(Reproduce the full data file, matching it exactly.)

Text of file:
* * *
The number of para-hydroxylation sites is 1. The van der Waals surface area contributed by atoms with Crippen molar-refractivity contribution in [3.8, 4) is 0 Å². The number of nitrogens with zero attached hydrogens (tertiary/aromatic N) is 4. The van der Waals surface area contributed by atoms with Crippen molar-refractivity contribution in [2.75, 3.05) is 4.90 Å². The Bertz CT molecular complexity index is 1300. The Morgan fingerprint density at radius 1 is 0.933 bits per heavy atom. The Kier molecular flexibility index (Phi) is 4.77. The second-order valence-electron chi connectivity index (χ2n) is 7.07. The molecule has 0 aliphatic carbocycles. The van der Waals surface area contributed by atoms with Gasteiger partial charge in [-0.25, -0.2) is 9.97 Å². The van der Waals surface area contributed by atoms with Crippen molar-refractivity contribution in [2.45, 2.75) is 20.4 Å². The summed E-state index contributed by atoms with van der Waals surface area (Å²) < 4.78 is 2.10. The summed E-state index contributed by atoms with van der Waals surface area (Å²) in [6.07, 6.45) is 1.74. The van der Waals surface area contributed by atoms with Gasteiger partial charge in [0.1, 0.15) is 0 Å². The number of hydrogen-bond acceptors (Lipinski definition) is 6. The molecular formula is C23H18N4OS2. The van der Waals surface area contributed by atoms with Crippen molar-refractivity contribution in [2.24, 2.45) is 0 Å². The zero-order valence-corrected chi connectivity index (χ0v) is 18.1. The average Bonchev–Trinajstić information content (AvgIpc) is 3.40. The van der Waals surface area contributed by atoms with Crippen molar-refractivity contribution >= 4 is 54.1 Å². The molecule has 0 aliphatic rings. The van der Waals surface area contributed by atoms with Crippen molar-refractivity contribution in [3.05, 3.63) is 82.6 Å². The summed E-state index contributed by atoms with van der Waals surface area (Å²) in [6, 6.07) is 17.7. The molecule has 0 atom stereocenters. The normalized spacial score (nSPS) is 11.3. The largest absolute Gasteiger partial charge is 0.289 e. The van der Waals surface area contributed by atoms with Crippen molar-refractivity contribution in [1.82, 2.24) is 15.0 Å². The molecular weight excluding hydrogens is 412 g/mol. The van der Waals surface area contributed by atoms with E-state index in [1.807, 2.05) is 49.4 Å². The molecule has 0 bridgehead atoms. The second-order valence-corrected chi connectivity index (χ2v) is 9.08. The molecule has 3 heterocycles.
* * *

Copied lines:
The number of para-hydroxylation sites is 1. The van der Waals surface area contributed by atoms with Crippen molar-refractivity contribution in [3.8, 4) is 0 Å². The number of nitrogens with zero attached hydrogens (tertiary/aromatic N) is 4. The van der Waals surface area contributed by atoms with Crippen molar-refractivity contribution in [2.75, 3.05) is 4.90 Å². The Bertz CT molecular complexity index is 1300. The Morgan fingerprint density at radius 1 is 0.933 bits per heavy atom. The Kier molecular flexibility index (Phi) is 4.77. The second-order valence-electron chi connectivity index (χ2n) is 7.07. The molecule has 0 aliphatic carbocycles. The van der Waals surface area contributed by atoms with Gasteiger partial charge in [-0.25, -0.2) is 9.97 Å². The van der Waals surface area contributed by atoms with Crippen molar-refractivity contribution in [2.45, 2.75) is 20.4 Å². The summed E-state index contributed by atoms with van der Waals surface area (Å²) < 4.78 is 2.10. The summed E-state index contributed by atoms with van der Waals surface area (Å²) in [6.07, 6.45) is 1.74. The van der Waals surface area contributed by atoms with Gasteiger partial charge in [0.1, 0.15) is 0 Å². The number of hydrogen-bond acceptors (Lipinski definition) is 6. The molecular formula is C23H18N4OS2. The van der Waals surface area contributed by atoms with Crippen molar-refractivity contribution in [2.24, 2.45) is 0 Å². The zero-order valence-corrected chi connectivity index (χ0v) is 18.1. The average Bonchev–Trinajstić information content (AvgIpc) is 3.40. The van der Waals surface area contributed by atoms with Crippen molar-refractivity contribution >= 4 is 54.1 Å². The molecule has 0 aliphatic rings. The van der Waals surface area contributed by atoms with Crippen molar-refractivity contribution in [3.05, 3.63) is 82.6 Å². The summed E-state index contributed by atoms with van der Waals surface area (Å²) in [6, 6.07) is 17.7. The molecule has 0 atom stereocenters. The normalized spacial score (nSPS) is 11.3. The largest absolute Gasteiger partial charge is 0.289 e. The van der Waals surface area contributed by atoms with Crippen molar-refractivity contribution in [1.82, 2.24) is 15.0 Å². The molecular weight excluding hydrogens is 412 g/mol. The van der Waals surface area contributed by atoms with E-state index in [1.807, 2.05) is 49.4 Å². The molecule has 0 bridgehead atoms. The second-order valence-corrected chi connectivity index (χ2v) is 9.08. The molecule has 3 heterocycles.